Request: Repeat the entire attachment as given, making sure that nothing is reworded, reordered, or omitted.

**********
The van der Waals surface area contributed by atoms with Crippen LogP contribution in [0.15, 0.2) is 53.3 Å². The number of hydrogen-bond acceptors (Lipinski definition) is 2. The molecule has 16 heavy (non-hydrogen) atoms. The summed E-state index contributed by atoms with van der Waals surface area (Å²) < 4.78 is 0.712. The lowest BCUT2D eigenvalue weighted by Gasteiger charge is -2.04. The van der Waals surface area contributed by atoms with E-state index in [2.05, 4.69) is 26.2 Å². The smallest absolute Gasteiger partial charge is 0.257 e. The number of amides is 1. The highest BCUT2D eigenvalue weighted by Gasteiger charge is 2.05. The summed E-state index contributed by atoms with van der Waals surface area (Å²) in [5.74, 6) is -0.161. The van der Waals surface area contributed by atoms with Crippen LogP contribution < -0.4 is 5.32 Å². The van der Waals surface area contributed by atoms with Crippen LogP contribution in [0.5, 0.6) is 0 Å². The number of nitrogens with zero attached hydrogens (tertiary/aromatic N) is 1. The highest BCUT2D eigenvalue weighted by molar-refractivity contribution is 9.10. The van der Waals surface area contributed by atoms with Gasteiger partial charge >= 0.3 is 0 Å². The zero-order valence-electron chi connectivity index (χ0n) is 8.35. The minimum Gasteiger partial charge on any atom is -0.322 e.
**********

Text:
The van der Waals surface area contributed by atoms with Crippen LogP contribution in [0.15, 0.2) is 53.3 Å². The number of hydrogen-bond acceptors (Lipinski definition) is 2. The molecule has 16 heavy (non-hydrogen) atoms. The summed E-state index contributed by atoms with van der Waals surface area (Å²) < 4.78 is 0.712. The lowest BCUT2D eigenvalue weighted by Gasteiger charge is -2.04. The van der Waals surface area contributed by atoms with E-state index in [2.05, 4.69) is 26.2 Å². The smallest absolute Gasteiger partial charge is 0.257 e. The number of amides is 1. The highest BCUT2D eigenvalue weighted by Gasteiger charge is 2.05. The summed E-state index contributed by atoms with van der Waals surface area (Å²) in [5.74, 6) is -0.161. The van der Waals surface area contributed by atoms with Crippen LogP contribution < -0.4 is 5.32 Å². The van der Waals surface area contributed by atoms with Crippen LogP contribution in [0.5, 0.6) is 0 Å². The number of nitrogens with zero attached hydrogens (tertiary/aromatic N) is 1. The highest BCUT2D eigenvalue weighted by molar-refractivity contribution is 9.10. The van der Waals surface area contributed by atoms with Gasteiger partial charge >= 0.3 is 0 Å². The zero-order valence-electron chi connectivity index (χ0n) is 8.35. The minimum Gasteiger partial charge on any atom is -0.322 e.